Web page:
While Failing to Note that the Choices are Few to None!
By Melanie Nathan, November 09, 2015.
Here is a BBC TV report for which I provided consultation. I have posted the BBC transcript report here. The TV version with pictures can be seen on the BBC website. The report while providing crucial exposure, leaves out some important points. While in fact life in Kenya for LGBT refugees is hostile, dangerous and extremely difficult, one cannot lose sight of the fact that it is one of the only options available to persecuted Ugandan LGBT people to leave Uganda. The first wave of Ugandan refugees to arrive in Kenya were resettled abroad in a record period of under 8 months. Many heterosexual refugees who have waited ten years or more are still not resettled abroad.
However the fast process for the initial LGBT refugees was a result of serious security considerations by UNHCR, as the LGBT refugees could not be kept safe from the heterosexual refugees. If they chose to leave Kakuma camp and become urban refugees, they were subject to further persecution and so there was simply no safe place until resettled.
As it happens word got back to Uganda that people were being settled quickly and this resulted in an influx of LGBT who may have not truly been persecuted and considerable fraud by straight Ugandans, seeking to leave Uganda and so pretending to be gay. Many were trafficked by money hungry fraudsters. This caused an enormous strain on the already overtaxed UNHCR system., and brought the process for many to a screeching halt for some time.
Here is the problem with this BBC report: While it says things are worse for Ugandan LGBT in Kenya, and while many regret their attempts at resettlement through Kenya, it fails to note that there are few to no choices for the non-activist members and also less privileged among the Ugandan LGBTI community who are compelled to leave Uganda due to serious persecution.
For the genuinely persecuted Ugandan LGBTI, most cannot afford air tickets abroad and most are rejected when applying for foreign visas, and therefore their only chance of asylum would be to direct themselves through the UNHCR resettlement program across the border. For a genuine case of persecution, the person has no chance of continuing a productive life in Uganda – what choices does such a person have other than to flee to Kenya? None. After all who wants to stay in a country where one has been exposed resulting in threats, beatings, mob-justice, firings, arrests, banishment, police and community blackmail? While it is not much better and possibly worse in Kenya, at least an opportunity for resettlement is on the horizon.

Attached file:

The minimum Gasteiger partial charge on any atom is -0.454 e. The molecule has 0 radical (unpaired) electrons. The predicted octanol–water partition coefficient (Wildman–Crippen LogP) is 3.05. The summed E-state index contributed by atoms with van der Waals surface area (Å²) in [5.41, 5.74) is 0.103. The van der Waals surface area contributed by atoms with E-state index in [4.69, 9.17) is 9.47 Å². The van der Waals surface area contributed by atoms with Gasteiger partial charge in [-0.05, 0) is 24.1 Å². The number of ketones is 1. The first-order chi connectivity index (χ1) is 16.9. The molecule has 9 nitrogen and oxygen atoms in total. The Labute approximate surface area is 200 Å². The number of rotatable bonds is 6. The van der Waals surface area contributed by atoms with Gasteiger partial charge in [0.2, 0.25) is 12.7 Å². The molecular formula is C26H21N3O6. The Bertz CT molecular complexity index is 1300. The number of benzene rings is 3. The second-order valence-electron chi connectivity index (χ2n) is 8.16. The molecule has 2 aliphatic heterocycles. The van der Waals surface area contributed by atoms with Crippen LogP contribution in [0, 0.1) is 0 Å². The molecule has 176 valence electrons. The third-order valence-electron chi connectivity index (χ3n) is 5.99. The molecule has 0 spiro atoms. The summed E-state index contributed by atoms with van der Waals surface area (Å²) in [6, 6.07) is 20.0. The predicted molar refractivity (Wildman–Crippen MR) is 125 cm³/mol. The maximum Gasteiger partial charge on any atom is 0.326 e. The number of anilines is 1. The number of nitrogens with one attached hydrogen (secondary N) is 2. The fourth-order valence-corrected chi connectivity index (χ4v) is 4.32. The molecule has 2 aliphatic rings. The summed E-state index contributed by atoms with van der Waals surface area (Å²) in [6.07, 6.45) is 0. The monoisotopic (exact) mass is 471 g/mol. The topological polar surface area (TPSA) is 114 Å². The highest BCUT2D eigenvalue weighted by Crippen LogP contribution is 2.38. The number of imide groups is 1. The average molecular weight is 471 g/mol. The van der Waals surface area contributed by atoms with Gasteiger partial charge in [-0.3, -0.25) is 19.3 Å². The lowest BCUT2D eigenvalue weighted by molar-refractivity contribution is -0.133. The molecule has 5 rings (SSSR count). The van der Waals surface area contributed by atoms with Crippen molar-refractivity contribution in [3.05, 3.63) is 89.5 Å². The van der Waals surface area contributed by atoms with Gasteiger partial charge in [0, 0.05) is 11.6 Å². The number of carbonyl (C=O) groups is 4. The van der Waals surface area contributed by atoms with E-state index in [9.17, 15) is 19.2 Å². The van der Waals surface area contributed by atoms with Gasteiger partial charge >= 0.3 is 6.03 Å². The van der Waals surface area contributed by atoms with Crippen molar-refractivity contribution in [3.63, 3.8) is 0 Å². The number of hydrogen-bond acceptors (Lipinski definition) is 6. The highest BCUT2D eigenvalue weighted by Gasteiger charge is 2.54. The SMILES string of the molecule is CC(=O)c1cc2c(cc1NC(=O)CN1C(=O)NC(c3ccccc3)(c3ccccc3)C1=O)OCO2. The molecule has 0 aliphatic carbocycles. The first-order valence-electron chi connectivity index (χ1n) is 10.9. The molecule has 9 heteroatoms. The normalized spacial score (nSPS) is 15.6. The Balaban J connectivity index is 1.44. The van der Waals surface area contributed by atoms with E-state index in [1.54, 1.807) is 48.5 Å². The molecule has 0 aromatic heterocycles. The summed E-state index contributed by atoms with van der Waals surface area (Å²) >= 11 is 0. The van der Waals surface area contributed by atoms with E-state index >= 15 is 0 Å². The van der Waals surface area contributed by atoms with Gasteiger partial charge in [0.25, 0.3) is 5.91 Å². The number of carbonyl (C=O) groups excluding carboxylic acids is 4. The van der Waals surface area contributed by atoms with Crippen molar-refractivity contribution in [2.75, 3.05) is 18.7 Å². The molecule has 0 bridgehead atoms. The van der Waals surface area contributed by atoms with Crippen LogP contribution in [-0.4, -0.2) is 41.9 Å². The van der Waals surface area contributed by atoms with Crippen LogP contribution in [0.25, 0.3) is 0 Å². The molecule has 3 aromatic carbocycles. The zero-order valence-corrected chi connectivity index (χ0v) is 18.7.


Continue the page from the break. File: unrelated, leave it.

Lets take the case of Tony (pseudonym.) Tony had been outed in the press and rejected and threatened with assault by his family in Uganda. For almost 2 years now he has been unable to find any employment. He has been unable to secure a visa abroad and even if he did, who would pay his ticket? At this time he is without food and sleeps in a room on the floor of someone’s house, after hiding on the streets periodically, between moving residences. He moves from place to place because he cannot pay rent. He cannot seek employment because he is recognized. Relocation to another town will not help because of the extent of his exposure. So if Tony had gone to UNHCR in Kenya 2 years ago, he may almost be ready for resettlement now.
In the conclusion of the BBC report, the individual in the article, Tyrone, who says he regrets going to Kenya, admits that the people remaining in Uganda must stay underground: “If there is a way they can keep themselves underground there [in Uganda] they can make it because Kenya is a far worse place for gays than Uganda.” However the BBC report fails to state that the long term result of holding out in Kenya may well override the hardship of the long wait and may well cancel out the same factors in Uganda. The only difference is that it may be easier for people to navigate territory they are used to. At least by holding out in Kenya one is finding an opportunity to reach freedom through resettlement.
Maybe the hardship would have been worth it to Tony, because he has accomplished nothing except hiding and more fear in Uganda. He cannot move forward with his life in Uganda. He is stuck. He is dependent on outsiders for financial relief and that is sporadic. To him he feels like a beggar, when in reality he is a very capable productive member of society. Yet Uganda does not give him that chance. He says he has been robbed of his dignity and is now contemplating fleeing to Kenya, after struggling in Uganda for the past 2 years.
What is excellent to note from the BBC report – we need to find a better solution for LGBT people – a way to thwart fraud and a safe place to send LGBT people pending their resettlement process. What is also necessary is for Western countries to reform immigration law to pave the way for LGBTI people seeking to escape the criminalizing of their sexuality.
In conclusion, unlike the header of the BBC piece, not all gays regret fleeing to Kenya – only those stuck for lengthy waits or those who may be there without resolution – many have come across glitches in their process, caused by technicalities, lying, over stated stories, frauds, lengthy wait times, identity issues, short staffing by UNHCR.
This article sheds light on the extreme danger experienced by LGBT refugees in Kakuma Camp. The refugees have contacted me to extend thanks to the BBC for publishing this and visiting their hardship to convey to the world. One of the biggest concerns are the allegations of homophobia against UNHCR staff itself – and this may include some senior management staff as well. What will UNHCR and the countries around the world do to improve this dangerous situation? I believe Kakuma is a tinderbox on the verge of disaster.